July 15, 2005 | David F. Coppedge

More Evidence the Molecular Clock is Broken

“We live in interesting times,” grinned David Penny in Nature,1 reporting on how estimates of evolutionary past based on comparative genomics (the molecular clock) is producing confusing results.  Apparently, evolutionary geneticists are going to have to make use of the theory of relativity – i.e., that how fast the clock ticks depends on the viewpoint of the observer.  “An analysis of genetic data sets from primates and birds provides firm evidence that molecular evolution is faster on shorter than on longer timescales,” his subtitle explained.  “The estimated times of various evolutionary events require a rethink” (emphasis added in all quotes).  It’s hard to give up a pet theory, he continued:

The relative constancy of the rate at which DNA sequences evolve has been a treasured icon of molecular evolution for nearly 40 years.  The occurrence of such a stochastic ‘molecular clock’ was initially quite unexpected, and was explained by Motoo Kimura by assuming that most changes to amino-acid and nucleotide sequences were neutral – “neither beneficial nor injurious”, in Charles Darwin’s prescient phrase.
    However, there have been several inklings that the rate of molecular evolution accelerates when measured over evolutionarily short timescales.  As they report in Molecular Biology and Evolution, Ho and colleagues have now put the evidence together.  Their analyses of primate and bird data sets reveal that there is indeed a decided acceleration of molecular evolution on short timescales.  This is an effect that demands explanation; moreover, estimates for the timing of recent events in population biology will need to be reconsidered.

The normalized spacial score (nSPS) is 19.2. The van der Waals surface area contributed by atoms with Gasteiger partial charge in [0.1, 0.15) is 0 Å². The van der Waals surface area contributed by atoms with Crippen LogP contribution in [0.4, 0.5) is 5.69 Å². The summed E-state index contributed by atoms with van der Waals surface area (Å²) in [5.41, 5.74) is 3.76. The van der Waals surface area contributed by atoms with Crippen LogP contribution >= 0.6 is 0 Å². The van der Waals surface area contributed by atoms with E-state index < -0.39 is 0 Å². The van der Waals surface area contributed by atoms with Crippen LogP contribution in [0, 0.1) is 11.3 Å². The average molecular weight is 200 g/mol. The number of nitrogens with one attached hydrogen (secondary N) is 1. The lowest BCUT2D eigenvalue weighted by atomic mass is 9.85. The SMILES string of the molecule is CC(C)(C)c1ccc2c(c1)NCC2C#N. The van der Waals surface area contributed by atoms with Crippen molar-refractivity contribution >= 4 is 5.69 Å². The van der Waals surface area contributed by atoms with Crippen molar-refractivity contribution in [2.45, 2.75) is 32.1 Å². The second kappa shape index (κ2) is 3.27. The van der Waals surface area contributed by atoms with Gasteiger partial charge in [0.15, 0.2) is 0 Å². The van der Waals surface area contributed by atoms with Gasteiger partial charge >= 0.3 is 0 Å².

Penny discussed whether the phenomenon is real, whether it can be explained, and why it was not picked up earlier.  Part of the reason is no one was looking:

For some reason, the continuum between population heterozygosity and long-term evolution has not been adequately studied.  Although it is a continuum, the techniques required may change as the timescale decreases.  For example, some concepts from long-term evolution (binary evolutionary trees with sequences studied only at the tips) have been extended into populations where trees are no longer binary, and ancestral sequences (at internal nodes) are still present in the population.  There are hints that a formal multiscale study is necessary, because even though the same underlying process is occurring, different features of trees are observed as the timescale changes.

Lastly, he asked what are the consequences of this revelation.  Many time estimates will require recalculation – that’s one practical aspect.  “In some cases the constraints are from recent events, and it is the long-term events that require re-analysis,” he explained; “Much more remains to be done.”  The assumption of a single mutation rate is gone; “Even for nucleotides there are many ‘mutation rates’,” he pointed out.  Penny feels the solution is tractable, but the implication is that many former assumptions have been invalidated by the new data – hence his last sentence, “we live in interesting times.”

1David Penny, “Evolutionary biology: Relativity for molecular clocks,” Nature 436, 183-184 (14 July 2005) | doi: 10.1038/436183a.

Another evolutionary assumption has been overturned by more careful analysis; keep up the good work.  Next time, though, remove the assumption of evolution before making the observations.  Relativity applies to physics, not biology.  An evolutionary tale that requires relativity to keep its plot together has left the science department for the theater class (see 11/29/2004 entry).

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Categories: Genetics

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